Skip to main content

Central Banks Need a Bigger and Bolder Mandate

Barry Eichengreen, Eswar Prasad, and Raghuram Rajan

In the wake of the global financial crisis, there is an emerging consensus that the framework underpinning central banking, known as inflation targeting, is too narrow. The crisis is a stark reminder that a monetary policy framework focused on price stability will also affect financial stability through its impact on asset prices, commodity prices, credit, leverage, capital flows, and exchange rates.

Moreover, the effects are not limited to one country. One country’s monetary policy can spill over to other countries through cross-border capital flows, with important consequences for financial stability there too. So, it is time to update central banks’ mandates and operations. Specifically, they should be updated to make financial stability an explicit objective of central banks, along with price stability. In particular, monetary policy should be recognised as a legitimate element of the macroprudential supervisor’s toolkit.

This means that when rapid credit growth, or other indicators of financial excess, accompany asset price increases, the authorities should employ stress tests to evaluate the effects of the changes on asset prices, economic activity, and financial stability. Instead of seeking to identify bubbles, they should simply ask whether a change in current financing conditions could be disruptive for the economy.

Where the answer is yes, they should lean against the wind using a combination of levers, including monetary policy when necessary. If this results in periods when, in the interests of financial stability, the central bank misses its inflation target, then so be it. Such is the nature of a “dual mandate” that prioritises not just price stability, but also financial stability.

An expanded mandate requires central banks to change the way they deal with the public and politicians. Neither group will be happy, for example, if the central bank curbs credit growth in the interest of financial stability, causing asset prices to fall. The bank must clearly articulate its assessment of the risks and the rationale for its policy actions. More transparency and better communication are crucial if the central bank is to defend its independence as its mandate expands. It needs to be explicit about how it seeks to balance the objectives of price stability, output stability and financial stability.

Central banks traditionally do little to internalise the spillover effects of their policies on other countries. They underinvest in financial stability at the global level. In large economies, domestic political authorities should let considerations of these external effects play an explicit role in the monetary policy framework. Central banks in these countries should pay more attention to their collective policy stance and its global implications.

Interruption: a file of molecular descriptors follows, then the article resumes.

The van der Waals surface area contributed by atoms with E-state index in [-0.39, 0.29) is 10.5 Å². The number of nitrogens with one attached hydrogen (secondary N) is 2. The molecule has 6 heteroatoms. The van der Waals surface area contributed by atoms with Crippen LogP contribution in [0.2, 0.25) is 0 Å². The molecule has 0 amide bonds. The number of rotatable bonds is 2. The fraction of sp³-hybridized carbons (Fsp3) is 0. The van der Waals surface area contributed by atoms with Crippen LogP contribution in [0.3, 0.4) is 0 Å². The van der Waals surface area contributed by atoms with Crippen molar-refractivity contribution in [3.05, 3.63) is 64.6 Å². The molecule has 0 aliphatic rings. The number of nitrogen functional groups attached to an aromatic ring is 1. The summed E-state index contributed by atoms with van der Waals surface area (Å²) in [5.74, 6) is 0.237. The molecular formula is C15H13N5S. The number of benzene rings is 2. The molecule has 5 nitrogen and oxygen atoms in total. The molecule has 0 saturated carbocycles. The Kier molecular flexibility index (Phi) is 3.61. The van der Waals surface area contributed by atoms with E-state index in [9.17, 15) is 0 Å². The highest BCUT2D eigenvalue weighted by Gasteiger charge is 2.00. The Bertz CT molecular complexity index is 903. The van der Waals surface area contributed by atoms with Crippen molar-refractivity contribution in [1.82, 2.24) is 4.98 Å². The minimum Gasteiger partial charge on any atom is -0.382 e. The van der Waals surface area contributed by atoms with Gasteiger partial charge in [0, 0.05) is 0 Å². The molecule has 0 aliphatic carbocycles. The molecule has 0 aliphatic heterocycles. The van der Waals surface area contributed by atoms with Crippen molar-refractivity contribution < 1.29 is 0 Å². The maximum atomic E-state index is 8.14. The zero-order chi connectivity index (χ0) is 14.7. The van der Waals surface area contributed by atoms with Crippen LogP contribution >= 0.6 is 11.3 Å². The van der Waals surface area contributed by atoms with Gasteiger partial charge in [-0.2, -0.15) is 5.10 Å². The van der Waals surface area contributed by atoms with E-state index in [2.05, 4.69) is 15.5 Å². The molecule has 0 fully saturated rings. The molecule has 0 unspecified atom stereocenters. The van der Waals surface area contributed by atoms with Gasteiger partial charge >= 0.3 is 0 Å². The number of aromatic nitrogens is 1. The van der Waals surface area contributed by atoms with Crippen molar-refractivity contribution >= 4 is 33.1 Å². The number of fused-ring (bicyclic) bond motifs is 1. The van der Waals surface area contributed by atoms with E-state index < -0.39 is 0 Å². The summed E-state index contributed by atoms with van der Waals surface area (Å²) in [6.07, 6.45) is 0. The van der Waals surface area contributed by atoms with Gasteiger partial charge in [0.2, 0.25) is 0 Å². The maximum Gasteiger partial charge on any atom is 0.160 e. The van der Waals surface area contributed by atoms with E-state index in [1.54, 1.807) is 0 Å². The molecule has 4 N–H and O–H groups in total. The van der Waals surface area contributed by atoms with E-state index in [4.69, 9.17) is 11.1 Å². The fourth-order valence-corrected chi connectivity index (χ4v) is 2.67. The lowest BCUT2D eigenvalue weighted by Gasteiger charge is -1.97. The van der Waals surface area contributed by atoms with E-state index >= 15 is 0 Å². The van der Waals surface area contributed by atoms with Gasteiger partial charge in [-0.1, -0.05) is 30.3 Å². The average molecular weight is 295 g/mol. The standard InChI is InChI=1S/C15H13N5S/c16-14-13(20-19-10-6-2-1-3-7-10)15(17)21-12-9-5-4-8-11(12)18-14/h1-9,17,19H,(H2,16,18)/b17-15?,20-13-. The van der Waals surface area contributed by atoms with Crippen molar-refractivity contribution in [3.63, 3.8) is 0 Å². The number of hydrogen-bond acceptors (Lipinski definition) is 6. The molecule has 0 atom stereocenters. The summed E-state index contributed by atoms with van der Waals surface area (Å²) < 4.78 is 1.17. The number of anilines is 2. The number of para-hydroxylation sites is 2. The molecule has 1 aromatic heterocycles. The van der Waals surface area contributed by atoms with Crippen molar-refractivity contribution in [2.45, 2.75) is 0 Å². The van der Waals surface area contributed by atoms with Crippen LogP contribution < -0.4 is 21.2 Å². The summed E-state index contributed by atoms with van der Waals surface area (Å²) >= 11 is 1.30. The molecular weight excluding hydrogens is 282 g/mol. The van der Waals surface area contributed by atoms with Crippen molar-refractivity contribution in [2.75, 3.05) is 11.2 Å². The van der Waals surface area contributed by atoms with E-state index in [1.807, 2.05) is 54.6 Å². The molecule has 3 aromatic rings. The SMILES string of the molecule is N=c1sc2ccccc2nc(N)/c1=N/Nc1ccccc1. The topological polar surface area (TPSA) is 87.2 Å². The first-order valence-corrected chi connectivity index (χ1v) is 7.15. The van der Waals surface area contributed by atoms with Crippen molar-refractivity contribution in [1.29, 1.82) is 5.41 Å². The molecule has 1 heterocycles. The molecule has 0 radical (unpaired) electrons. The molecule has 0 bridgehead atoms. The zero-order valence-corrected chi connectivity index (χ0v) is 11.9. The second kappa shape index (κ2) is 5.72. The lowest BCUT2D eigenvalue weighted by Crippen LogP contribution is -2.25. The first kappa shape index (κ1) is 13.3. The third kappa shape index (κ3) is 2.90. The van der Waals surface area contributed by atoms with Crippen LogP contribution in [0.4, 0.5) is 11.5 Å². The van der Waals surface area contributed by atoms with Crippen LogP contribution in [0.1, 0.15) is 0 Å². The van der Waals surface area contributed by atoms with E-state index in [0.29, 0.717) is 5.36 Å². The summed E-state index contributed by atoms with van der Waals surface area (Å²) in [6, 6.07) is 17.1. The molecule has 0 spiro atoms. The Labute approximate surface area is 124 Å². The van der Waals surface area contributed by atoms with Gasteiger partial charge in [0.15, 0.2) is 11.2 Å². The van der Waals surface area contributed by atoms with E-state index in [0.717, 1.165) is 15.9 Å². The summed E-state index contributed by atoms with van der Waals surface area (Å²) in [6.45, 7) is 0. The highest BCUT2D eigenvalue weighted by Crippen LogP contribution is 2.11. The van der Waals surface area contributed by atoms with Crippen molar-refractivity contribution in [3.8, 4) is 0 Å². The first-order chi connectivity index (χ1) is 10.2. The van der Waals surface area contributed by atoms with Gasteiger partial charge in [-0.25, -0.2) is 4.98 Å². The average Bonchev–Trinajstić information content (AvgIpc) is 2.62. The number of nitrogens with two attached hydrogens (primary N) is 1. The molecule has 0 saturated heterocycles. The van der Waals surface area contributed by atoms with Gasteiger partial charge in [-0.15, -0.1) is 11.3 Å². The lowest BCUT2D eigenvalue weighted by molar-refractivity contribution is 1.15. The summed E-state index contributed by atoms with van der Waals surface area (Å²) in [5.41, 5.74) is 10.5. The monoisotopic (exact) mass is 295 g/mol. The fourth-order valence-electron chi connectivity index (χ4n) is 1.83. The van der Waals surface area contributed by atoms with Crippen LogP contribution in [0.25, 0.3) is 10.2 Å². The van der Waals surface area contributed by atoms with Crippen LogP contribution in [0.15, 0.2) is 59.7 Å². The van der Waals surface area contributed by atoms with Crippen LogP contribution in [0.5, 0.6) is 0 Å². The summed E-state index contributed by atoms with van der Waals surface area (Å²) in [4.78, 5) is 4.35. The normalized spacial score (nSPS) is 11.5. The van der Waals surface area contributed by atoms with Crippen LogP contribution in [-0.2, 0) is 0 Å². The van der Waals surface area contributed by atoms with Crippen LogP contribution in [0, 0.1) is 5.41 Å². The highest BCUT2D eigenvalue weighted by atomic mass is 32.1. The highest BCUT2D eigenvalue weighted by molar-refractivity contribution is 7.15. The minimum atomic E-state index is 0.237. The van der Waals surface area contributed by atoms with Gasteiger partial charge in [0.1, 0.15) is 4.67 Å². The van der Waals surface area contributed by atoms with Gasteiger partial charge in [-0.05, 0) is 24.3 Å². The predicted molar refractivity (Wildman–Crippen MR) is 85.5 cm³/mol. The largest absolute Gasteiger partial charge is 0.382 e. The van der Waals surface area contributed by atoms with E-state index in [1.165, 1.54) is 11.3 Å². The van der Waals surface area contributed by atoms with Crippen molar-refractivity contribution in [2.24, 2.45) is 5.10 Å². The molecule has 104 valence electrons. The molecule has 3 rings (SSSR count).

To this end, a small group of systemically-significant central banks should meet regularly. This group would assess the implications of their policies for global liquidity, leverage, and exposures. It would also discuss the appropriateness of their joint monetary and credit policies for maintaining global price, output and financial stability. The committee should issue a periodic report, evaluating and justifying their policies from the global perspective, pointing out areas of dissent or inconsistency. This should be submitted to the Group of 20 nations and released with a public presentation. The requirement to issue periodic public reports can help central bankers identify and air the inconsistencies in their policies.

Large countries may not yet be ready for their central banks to accept global responsibilities, especially while they are preoccupied with tackling slow domestic growth. But we must prepare for the future. The proposed reports would initiate a broader discussion of how to alter the mandates of large central banks, to minimise adverse repercussions from their policies, even while their responsibilities continue to be domestic.

The world has been rethinking bank regulation to make economies more stable. Unless it also rethinks central banking, the job will be half done.


Get daily updates from Brookings